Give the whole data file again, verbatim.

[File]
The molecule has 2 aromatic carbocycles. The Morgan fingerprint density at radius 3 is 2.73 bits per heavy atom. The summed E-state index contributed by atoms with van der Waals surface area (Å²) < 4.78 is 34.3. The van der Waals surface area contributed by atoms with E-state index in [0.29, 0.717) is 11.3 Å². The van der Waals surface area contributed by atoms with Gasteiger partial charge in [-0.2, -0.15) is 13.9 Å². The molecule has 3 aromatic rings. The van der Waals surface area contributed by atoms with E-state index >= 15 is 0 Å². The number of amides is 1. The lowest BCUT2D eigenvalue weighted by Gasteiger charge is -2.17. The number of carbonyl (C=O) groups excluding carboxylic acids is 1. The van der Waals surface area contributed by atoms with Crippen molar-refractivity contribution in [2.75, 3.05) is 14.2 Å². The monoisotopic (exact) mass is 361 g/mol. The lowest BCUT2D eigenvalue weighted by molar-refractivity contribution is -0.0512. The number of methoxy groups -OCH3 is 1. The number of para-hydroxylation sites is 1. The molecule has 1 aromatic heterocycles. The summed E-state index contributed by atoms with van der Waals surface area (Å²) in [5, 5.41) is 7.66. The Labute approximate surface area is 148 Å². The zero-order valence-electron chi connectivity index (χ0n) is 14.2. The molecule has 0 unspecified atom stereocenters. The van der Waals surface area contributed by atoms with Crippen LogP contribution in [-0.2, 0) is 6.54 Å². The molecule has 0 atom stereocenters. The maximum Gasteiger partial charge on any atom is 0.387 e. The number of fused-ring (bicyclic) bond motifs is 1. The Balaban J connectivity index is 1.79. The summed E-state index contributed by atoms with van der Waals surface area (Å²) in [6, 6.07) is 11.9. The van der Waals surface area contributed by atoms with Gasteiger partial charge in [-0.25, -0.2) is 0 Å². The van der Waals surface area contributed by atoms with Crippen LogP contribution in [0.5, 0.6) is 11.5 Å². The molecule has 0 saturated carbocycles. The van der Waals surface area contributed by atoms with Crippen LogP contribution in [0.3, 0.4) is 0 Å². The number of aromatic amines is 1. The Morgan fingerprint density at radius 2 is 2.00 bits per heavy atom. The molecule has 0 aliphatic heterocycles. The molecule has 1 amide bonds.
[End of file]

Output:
The molecule has 2 aromatic carbocycles. The Morgan fingerprint density at radius 3 is 2.73 bits per heavy atom. The summed E-state index contributed by atoms with van der Waals surface area (Å²) < 4.78 is 34.3. The van der Waals surface area contributed by atoms with E-state index in [0.29, 0.717) is 11.3 Å². The van der Waals surface area contributed by atoms with Gasteiger partial charge in [-0.2, -0.15) is 13.9 Å². The molecule has 3 aromatic rings. The van der Waals surface area contributed by atoms with E-state index >= 15 is 0 Å². The number of amides is 1. The lowest BCUT2D eigenvalue weighted by Gasteiger charge is -2.17. The number of carbonyl (C=O) groups excluding carboxylic acids is 1. The van der Waals surface area contributed by atoms with Crippen molar-refractivity contribution in [2.75, 3.05) is 14.2 Å². The monoisotopic (exact) mass is 361 g/mol. The lowest BCUT2D eigenvalue weighted by molar-refractivity contribution is -0.0512. The number of methoxy groups -OCH3 is 1. The number of para-hydroxylation sites is 1. The molecule has 1 aromatic heterocycles. The summed E-state index contributed by atoms with van der Waals surface area (Å²) in [5, 5.41) is 7.66. The Labute approximate surface area is 148 Å². The zero-order valence-electron chi connectivity index (χ0n) is 14.2. The molecule has 0 unspecified atom stereocenters. The van der Waals surface area contributed by atoms with Crippen LogP contribution in [-0.2, 0) is 6.54 Å². The molecule has 0 atom stereocenters. The maximum Gasteiger partial charge on any atom is 0.387 e. The number of fused-ring (bicyclic) bond motifs is 1. The Balaban J connectivity index is 1.79. The summed E-state index contributed by atoms with van der Waals surface area (Å²) in [6, 6.07) is 11.9. The van der Waals surface area contributed by atoms with Gasteiger partial charge in [-0.25, -0.2) is 0 Å². The van der Waals surface area contributed by atoms with Crippen LogP contribution in [0.5, 0.6) is 11.5 Å². The molecule has 0 saturated carbocycles. The van der Waals surface area contributed by atoms with Crippen LogP contribution in [0.3, 0.4) is 0 Å². The number of aromatic amines is 1. The Morgan fingerprint density at radius 2 is 2.00 bits per heavy atom. The molecule has 0 aliphatic heterocycles. The molecule has 1 amide bonds.